Bay Street law firm Blake Cassels & Graydon LLP has released a “one of a kind” study with data based on private equity mergers and acquisitions it has handled over a three-year period.
Bay Street law firm Blake Cassels & Graydon LLP has released what it says is a “one of a kind” study with data based on private equity mergers and acquisitions it has handled over a three-year period.
The Canadian Private Equity Deal Study focuses exclusively on transactions involving Canadian private companies or their assets and is sourced from transactions Blakes was involved in as lead or Canadian counsel.
“The goal was to provide our clients and industry friends with an answer to a question we’re often asked which is ‘What is market?’ We’re hoping that Blakes and our private equity study defines what the market is going forward,’ said Kurt Sarno, partner in the firm’s private equity group, at the launch of the report on May 31.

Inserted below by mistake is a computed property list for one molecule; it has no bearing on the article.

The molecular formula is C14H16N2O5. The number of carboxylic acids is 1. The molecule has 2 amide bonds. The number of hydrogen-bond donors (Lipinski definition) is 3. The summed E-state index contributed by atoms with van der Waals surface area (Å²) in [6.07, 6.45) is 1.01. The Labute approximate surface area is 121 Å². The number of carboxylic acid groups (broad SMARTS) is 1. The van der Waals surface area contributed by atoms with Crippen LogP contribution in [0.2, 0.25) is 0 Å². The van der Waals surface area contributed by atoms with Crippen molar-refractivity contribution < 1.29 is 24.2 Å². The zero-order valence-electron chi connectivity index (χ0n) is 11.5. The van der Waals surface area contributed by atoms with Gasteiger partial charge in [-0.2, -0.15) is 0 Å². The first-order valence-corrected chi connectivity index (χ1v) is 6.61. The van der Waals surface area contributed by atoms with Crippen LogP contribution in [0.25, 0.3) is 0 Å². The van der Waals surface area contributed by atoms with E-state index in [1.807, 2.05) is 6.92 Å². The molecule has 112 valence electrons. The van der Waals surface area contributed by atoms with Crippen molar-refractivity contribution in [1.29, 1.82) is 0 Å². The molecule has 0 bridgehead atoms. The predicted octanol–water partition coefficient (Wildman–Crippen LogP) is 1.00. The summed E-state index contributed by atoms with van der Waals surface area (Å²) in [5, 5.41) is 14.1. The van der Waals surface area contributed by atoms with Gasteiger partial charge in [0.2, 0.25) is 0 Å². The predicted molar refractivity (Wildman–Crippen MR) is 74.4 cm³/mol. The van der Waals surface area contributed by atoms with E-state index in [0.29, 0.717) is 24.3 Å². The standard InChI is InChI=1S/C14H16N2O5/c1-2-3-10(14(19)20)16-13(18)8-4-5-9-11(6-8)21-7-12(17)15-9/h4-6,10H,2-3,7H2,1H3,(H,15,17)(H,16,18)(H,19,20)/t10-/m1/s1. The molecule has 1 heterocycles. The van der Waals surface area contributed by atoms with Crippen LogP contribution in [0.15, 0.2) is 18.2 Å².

The 50-page report looks exclusively at private M&A transactions by private equity funds, sponsors or portfolio companies as buyers, sellers, investors or targets. Blakes looked at about 150 deals signed between 2014 and 2017. By reporting on aggregated data, no confidential information was disclosed, according to the report.
“You see the prevalence of industrial goods and services (25 per cent), which is a long staple of Canadian private equity, at least in Ontario, as well as technology (17 per cent) and life sciences (12 per cent),” said Sarno.
Transportation (nine per cent), financial services (eight per cent), retail (seven per cent), oil and gas/energy (six per cent), chemicals and natural resources (six per cent), food and beverage (five per cent), infrastructure (three per cent) and real estate (two per cent) followed in terms of what industries saw private equity deals completed during the period.
Blakes says it will issue the report on a yearly basis from now on. It will look at dynamics between deals involving a founder selling to a private equity company versus a deal where a strategic company is selling to private equity, or private equity selling to private equity.